With the first season of play as an Oakland A's affiliate in their rearview mirror, the front office…
Oakland A's Top Prospects: 45-41
2005 was a breakout season for the right-handed reliever. After injury-marred 2003 and 2004 campaigns, Burton recovered to have one of the best seasons of any reliever in the A's system. Burton began the year as the Stockton Ports' set-up man. However, it was his work as the Ports' closer that got him noticed. Burton racked up saves at a record pace, recording 24 saves after becoming the closer in late June. He used his low-90s sinking fastball to strike out 67 batters in 55.1 innings to work, and he had a 1.16 WHIP and a 2.60 ERA.
At 24, Burton was old for High-A, and the A's will likely try to push him through the system quickly next season to see if he is a legitimate candidate for a major league bullpen spot. He is a three-pitch pitcher (fastball, slider and change-up), although his fastball is his best pitch, as it sinks in the strike zone and is hard for hitters to get in the air. He is tall (6'5'') and lanky and has an easy throwing motion. Burton was extremely durable in college (he threw 103 innings during his final season at Western Carolina), but he hasn't shown that he can stay healthy as a pro. If he can turn in another healthy, productive season in 2006, he could get a look by the A's in 2007.
44 – Brad Sullivan, P
Sullivan, the A's first round pick in 2003, has been steadily slipping down the A's top prospect list and if he turns in another unproductive season in 2006, this will probably be the last top prospect list he appears on. Thus far, Sullivan's career has been a cautionary tale for all college pitchers who have heavy workloads. Sullivan was one of the best college pitchers in the nation when he was at the University of Houston, but he has never been the same since he threw consecutive seasons of 120+ innings. Ever since he turned pro, his velocity has been down and his control has been shaky.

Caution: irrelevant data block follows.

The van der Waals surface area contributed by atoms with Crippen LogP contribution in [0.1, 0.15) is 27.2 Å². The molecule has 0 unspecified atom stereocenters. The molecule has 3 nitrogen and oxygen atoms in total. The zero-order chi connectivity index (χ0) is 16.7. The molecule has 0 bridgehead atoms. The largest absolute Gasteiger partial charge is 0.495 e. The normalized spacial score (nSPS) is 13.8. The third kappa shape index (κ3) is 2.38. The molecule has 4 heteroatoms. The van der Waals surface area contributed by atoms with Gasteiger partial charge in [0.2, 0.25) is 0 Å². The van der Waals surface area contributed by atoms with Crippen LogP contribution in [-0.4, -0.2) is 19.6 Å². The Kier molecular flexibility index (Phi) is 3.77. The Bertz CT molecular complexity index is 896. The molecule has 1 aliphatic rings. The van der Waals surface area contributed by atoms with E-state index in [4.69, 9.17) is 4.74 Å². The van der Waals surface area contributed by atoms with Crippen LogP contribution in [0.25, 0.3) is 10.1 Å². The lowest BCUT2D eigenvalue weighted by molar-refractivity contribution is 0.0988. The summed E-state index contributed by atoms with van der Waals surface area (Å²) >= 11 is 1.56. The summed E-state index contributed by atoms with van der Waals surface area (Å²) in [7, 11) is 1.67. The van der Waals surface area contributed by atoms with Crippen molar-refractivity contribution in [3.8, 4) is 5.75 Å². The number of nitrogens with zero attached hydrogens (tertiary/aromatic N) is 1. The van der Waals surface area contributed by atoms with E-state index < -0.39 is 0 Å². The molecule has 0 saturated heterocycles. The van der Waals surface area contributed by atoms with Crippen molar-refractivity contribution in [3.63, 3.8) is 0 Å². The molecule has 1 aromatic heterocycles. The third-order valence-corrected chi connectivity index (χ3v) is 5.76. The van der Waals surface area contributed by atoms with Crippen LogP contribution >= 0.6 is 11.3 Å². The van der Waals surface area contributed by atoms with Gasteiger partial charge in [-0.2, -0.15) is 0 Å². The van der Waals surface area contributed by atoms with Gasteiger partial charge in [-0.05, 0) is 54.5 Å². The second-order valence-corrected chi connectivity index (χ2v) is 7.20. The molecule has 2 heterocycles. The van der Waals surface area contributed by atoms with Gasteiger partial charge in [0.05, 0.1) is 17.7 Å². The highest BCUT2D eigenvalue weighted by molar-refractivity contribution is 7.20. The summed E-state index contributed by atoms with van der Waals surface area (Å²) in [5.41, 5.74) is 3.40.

Sullivan's 2005 season was almost completely lost due to injuries. He had surgery to cure reoccurring headaches that he had been suffering from since he was a child and he struggled with a sore shoulder and back. Sullivan didn't make his debut until late in the season and never made it out of High-A. He appeared in 13 games for the Ports (two starts) and was ineffective in almost all of them. He walked 21 and struck out only 11 and allowed 13.14 hits per nine innings. He also allowed four homeruns in 24.2 innings. Sullivan will get another chance next season to prove that he was worth the first round pick used on him, but it will probably be his last shot.
43 – Dustin Majewski, CF (NOTE: TRADED TO TORONTO BLUE JAYS)
Majewski improved his stock substantially with a solid 2005 campaign as the centerfielder of the Stockton Ports. Majewski, who was a third round pick in 2003 out of Texas, showed good power and a good glove for the Ports. Majewski is the kind of player that can do everything fairly well. He has decent power (20 homeruns in 2005), good base-running skills (13 stolen bases) and a solid approach to playing centerfield. He isn't a speed-burner, but he uses solid baseball instincts to cover a lot of ground in centerfield and to get a good jump on the pitcher on the bases.